Skip to content →

Category: Japan

Finding JAPAN

OK, so I need to tell you a crazy story.

From 1991-92, I lived in northern Japan. Although I lived far from the other exchange students in my program, I did see them occasionally for Rotary events. When I did, we tended to sing the title track from Tsuyoshi Nagabuchi’s album JAPAN. I adore this album, which came out in ’91 and features folks like Roy Bittan (E Street Band) and Arnold McCuller (Phil Collins, Lyle Lovett, James Taylor). This song means a lot to me, and the album means a lot to me too.

Last year I lost everything I’ve ever owned — my entire record and CD collection, all my books except my poetry books, most of my photos from my entire life, my journals … everything. Included in that loss was my copy of JAPAN.

The other day, Elaine and I were working at Webster’s and taking things out from under some bins. She came across a box of world music CDs and handed one to me, asking if I could read it. Against every possible chance, it was a copy of Tsuyoshi Nagabuchi’s JAPAN. I was absolutely stunned. There’s no reason at all for this CD to be in Webster’s. It’s a 23-year-old CD that came out in Japan and, as far as I know, wasn’t released in the US.

I took it from her with trembling hands and my heart pounding. Then I ran over to the CD player and cranked up the first track. I stood there for the whole six minutes with it blasting through the store, I’m sure confusing our customers.

Life is weird and unpredictable and often wonderful. And I have JAPAN back.


One Comment

POEM: my first night in Japan


my first night in Japan
(for the Inoue family)

I slept for twenty-four hours
at least that’s how I
remember it happening

then we had miso soup with
tiny clams in the bottom
of each wooden bowl

we were seated around
a dining room table
on regular chairs

all things I’d been told
not to expect to find
10,000 miles from home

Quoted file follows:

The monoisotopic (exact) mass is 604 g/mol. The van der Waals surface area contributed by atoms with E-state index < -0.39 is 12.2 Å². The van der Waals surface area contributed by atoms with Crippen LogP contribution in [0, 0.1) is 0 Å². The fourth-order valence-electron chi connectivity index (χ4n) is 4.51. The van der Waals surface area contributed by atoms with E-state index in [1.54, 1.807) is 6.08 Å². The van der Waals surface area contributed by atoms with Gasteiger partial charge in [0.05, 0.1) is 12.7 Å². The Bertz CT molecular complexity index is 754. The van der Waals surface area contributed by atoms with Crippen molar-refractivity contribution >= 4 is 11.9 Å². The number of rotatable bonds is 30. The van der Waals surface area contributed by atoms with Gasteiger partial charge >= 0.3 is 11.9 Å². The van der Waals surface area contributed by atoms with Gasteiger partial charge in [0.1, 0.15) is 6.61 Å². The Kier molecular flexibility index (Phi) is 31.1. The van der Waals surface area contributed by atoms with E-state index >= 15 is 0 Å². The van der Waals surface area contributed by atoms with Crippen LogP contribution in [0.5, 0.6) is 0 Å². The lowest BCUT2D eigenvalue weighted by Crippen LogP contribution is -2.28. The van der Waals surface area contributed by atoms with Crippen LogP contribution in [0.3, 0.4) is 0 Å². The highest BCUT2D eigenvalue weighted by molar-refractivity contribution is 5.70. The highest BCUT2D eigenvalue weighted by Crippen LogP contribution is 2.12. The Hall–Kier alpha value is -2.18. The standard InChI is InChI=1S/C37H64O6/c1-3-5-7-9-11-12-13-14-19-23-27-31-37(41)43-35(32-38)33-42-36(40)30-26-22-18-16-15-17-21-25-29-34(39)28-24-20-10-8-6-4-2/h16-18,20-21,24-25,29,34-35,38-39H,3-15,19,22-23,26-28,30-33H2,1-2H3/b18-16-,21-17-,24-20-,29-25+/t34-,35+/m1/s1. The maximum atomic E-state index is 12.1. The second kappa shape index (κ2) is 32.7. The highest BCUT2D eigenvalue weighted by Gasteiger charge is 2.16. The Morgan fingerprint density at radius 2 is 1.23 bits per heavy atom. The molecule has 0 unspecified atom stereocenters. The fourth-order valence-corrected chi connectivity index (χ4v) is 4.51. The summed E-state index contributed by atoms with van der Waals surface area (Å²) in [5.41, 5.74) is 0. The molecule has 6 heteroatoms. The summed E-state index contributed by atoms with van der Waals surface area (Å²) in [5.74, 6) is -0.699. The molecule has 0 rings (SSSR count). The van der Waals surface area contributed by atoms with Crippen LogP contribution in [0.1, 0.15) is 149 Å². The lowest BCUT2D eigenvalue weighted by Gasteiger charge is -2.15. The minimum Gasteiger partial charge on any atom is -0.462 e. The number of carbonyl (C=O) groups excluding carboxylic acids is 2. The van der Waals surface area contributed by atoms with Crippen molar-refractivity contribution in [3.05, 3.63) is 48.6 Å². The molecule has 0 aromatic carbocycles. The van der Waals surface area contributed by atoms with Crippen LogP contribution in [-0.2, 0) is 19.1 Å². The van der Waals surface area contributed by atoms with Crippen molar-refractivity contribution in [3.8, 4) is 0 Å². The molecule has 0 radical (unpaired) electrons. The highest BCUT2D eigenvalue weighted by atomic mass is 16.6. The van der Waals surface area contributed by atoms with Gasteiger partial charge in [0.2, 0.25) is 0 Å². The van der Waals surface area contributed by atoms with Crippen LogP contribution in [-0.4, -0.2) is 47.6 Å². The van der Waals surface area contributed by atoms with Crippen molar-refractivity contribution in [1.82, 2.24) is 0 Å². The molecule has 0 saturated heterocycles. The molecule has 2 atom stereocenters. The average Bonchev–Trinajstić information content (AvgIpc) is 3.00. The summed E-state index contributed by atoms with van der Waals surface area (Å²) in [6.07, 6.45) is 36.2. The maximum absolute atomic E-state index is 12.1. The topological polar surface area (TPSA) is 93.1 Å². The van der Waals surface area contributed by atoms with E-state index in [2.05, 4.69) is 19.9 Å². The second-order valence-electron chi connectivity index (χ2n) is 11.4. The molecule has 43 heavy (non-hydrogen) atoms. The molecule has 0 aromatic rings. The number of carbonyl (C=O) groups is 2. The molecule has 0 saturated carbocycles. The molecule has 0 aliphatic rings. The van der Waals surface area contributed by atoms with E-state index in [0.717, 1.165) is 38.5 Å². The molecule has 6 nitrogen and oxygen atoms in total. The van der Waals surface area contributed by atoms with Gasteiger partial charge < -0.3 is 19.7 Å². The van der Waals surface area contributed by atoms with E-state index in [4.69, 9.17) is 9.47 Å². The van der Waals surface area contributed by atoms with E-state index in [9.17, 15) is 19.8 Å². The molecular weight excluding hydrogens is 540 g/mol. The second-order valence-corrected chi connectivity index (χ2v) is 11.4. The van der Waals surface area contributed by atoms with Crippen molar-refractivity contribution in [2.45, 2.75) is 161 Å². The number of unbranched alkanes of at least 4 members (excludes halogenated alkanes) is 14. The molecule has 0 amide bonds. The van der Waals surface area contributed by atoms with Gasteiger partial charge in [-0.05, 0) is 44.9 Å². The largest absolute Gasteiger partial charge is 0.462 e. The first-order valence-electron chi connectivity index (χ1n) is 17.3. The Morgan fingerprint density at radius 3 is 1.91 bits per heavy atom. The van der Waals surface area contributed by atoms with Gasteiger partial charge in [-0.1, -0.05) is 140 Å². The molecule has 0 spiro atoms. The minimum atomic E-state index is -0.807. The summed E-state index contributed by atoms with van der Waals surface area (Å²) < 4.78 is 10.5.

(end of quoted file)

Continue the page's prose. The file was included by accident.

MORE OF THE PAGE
it was my host mom, brother
two sisters and me;
obaasan ate in her own room

we brought her a tray, some
for her, some for the shrine
to her late husband

it was when we put our hands
together to remember him
that I fell in love with Japan

19 November 2013
Oak Street


POEM: smoke from a new stick of incense

smoke from a new stick of incense

fills the cold room
with the scent
of a Japanese temple
or the small room
on the second floor
I used to meditate in
the one I had to unlock
with a kitchen knife

9 November 2013
Oak Street

Leave a Comment

POEM: rainy season


rainy season

the walkway to the laundry is flooded
following days and days of rain
it’s pouring now, in fact
so I’ve opened all the windows
to let in the sound
my first full summer in Alabama
reminds me of Japan
flower petals covering the stones
wearing my outdoor sandals
to haul the bag of laundry back inside
when I arrived here last year
it was in the middle of a drought
I hiked to a waterfall but found
a trickle (and even that’s generous)
this is the part of the poem
where the metaphor goes

6 July 2013
Auburn AL

Leave a Comment

POEM: walking with Basho


walking with Basho

morning and evening
someone waits at Matsushima!
one-sided love

I know how she feels
though there are no pine trees
outside my lonely window

viewing the moon
no one at the party
has such a beautiful face

they are all lovely
in a way I find hard to describe
the scent of tea from the kitchen

in the world outside
is it harvesting time?
the grass of my hut

indoors all day